Bishop Robert Bennett of the Diocese of Huron has asked a committee to begin to develop liturgies for a celebratory Eucharist and prayers for same-gender couples, but the service will not provide a nuptial blessing. He announced the plan, which closely resembles an approach previously chosen by bishops in the Diocese of Toronto, at the start of the Huron diocesan synod (annual meeting) taking place from May 24 to 26 in London, Ontario.
Bennett asked the diocesan doctrine and worship committee to "synthesize and make available the most recent and relevant material to aid in this discernment" and then to "develop appropriate protocols, guidelines and evaluative tools to enable us to move forward with appropriate liturgies to celebrate the love, mutual fidelity and support that gay and lesbian Anglicans model every day for the church and wider community." He said he envisions that the service would be "eucharistic in nature with approved intercessory prayers but with no nuptial blessing."
Relevant documents include statements from the House of Bishops, the Rothesay and Galilee reports released at the Council of General Synod's (CoGS) meeting in May along with CoGS' communiqués, the Windsor Report, the Anglican Consultative Council statements, communiqués from the primates (national archbishops), reflections from the Lambeth Conference (the decennial meeting of bishops in the worldwide Anglican Communion) and the Anglican Covenant process, he said.
In his written charge to the synod, Bennett confessed that he was "quite torn on the issue . On the one hand, I agree with the national house of bishops' desire to 'develop the most generous pastoral response possible within the current teaching of the church.' On the other hand, my catholic sensitivity of whom we are as church mandates that I take very seriously the Archbishop of Canterbury's request that we embrace a 'season of gracious restraint' in the matter of same-gender blessings."
The Diocese of Huron's approach, he said, respects the moratoria requested by the international Anglican Communion on the blessing of same-sex unions, the ordination of bishops in same-sex relationships, and cross-border interventions. "For me, this season of 'gracious restraint' will take us to Halifax 2010. We find ourselves in an 'in-between time' that must be used to prepare for the national gathering and beyond," he said. The next meeting of General Synod (the governing body of the Anglican Church of Canada) will be in Halifax in 2010.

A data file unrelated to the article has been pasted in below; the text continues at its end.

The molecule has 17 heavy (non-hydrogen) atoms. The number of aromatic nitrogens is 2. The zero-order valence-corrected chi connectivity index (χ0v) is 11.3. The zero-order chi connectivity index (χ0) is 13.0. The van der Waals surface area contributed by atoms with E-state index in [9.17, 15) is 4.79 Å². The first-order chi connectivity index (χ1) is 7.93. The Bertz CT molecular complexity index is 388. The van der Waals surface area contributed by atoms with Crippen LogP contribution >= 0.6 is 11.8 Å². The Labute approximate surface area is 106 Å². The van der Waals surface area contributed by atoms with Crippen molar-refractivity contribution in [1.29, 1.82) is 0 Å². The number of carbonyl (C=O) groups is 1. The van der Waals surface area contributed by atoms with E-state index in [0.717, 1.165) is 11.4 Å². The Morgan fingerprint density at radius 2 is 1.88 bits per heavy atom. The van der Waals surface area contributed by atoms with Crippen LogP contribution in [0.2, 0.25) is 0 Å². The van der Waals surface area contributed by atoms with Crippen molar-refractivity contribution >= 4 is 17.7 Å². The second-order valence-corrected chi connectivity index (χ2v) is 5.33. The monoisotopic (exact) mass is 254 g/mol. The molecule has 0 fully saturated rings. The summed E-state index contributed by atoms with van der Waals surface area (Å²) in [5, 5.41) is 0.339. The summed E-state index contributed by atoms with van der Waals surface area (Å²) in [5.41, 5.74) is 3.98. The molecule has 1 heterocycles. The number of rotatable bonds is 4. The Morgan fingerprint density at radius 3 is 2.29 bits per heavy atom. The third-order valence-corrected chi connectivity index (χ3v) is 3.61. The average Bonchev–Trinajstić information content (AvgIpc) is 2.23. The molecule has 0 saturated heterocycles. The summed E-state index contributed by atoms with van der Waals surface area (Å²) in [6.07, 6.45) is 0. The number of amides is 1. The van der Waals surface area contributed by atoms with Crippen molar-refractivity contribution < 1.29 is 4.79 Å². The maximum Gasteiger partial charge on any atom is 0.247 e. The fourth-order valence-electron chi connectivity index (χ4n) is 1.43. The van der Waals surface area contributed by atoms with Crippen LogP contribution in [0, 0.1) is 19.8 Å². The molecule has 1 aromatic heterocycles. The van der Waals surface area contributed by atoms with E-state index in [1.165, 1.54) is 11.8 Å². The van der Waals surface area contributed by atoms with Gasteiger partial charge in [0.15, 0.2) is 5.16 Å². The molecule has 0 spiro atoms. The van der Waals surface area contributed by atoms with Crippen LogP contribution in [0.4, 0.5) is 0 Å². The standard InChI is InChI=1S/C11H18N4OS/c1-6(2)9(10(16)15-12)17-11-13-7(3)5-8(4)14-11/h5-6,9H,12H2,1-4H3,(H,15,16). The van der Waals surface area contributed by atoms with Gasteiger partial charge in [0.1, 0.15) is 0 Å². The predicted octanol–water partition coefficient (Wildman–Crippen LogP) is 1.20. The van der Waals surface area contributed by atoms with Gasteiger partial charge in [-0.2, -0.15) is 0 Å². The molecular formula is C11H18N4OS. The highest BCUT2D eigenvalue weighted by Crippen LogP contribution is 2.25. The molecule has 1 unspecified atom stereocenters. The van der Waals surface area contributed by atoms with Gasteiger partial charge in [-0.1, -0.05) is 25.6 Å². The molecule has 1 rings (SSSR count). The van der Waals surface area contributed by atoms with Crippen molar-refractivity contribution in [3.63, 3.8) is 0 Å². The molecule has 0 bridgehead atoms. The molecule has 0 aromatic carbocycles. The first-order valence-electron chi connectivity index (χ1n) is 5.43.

Bennett said that initial reaction to his charge at the synod seemed "reasonably positive," but a bishop's charge committee would provide a formal response later in the meeting. Last year, the diocese voted to ask the bishop to give clergy permission to bless same-sex marriages "where at least one party is baptized" and to authorize an appropriate rite. Then-bishop Bruce Howe "gave concurrence" to the motion based on the large percentage of votes in favour but said he would consult with other bishops before acting. Howe retired in September and Bennett was elected.
The synod will also discuss the finances of the diocese that have been strained by sharply declining revenues from investment income, the closing or amalgamation of congregations which has the effect of reducing apportionment revenue, additional staff costs and unbudgeted litigation costs.
Former parishioners from St. Aidan's Windsor initiated a lawsuit against the diocese for control of the church building after they voted to leave the Anglican Church of Canada over theological differences, including their opposition to the church's position on same-sex blessings. Bennett said the lawsuit is a financial stress, but the diocese has an obligation to defend the small community of St. Aidan's that remained and continues to be an integral part of the diocese.
Other major topics of discussion included a new strategic plan for the diocese, indigenous ministries and international partnerships.
The Diocese of New Westminster synod met in Vancouver, British Columbia, on May 23 and 24 where a motion to ask the bishop to increase the number of parishes where blessings can take place failed. There are currently eight parishes where the blessing of same-sex unions is authorized and six more have asked for permission. The diocese voted in favour of blessing same-sex unions in 2002, but in 2005 agreed to freeze the number of parishes where the blessing is authorized. The vote to affirm the moratoria and not extend the number of parishes passed 142 to 123.
Bishop Michael Ingham thanked synod delegates for their "civility, respect and mutual listening" during the discussion. "We shall continue to hold out our witness for the full inclusion of gay and lesbian people and we shall continue to exercise generous restraint as requested by the Anglican Communion in order to facilitate this same process of consideration in other parts of our church."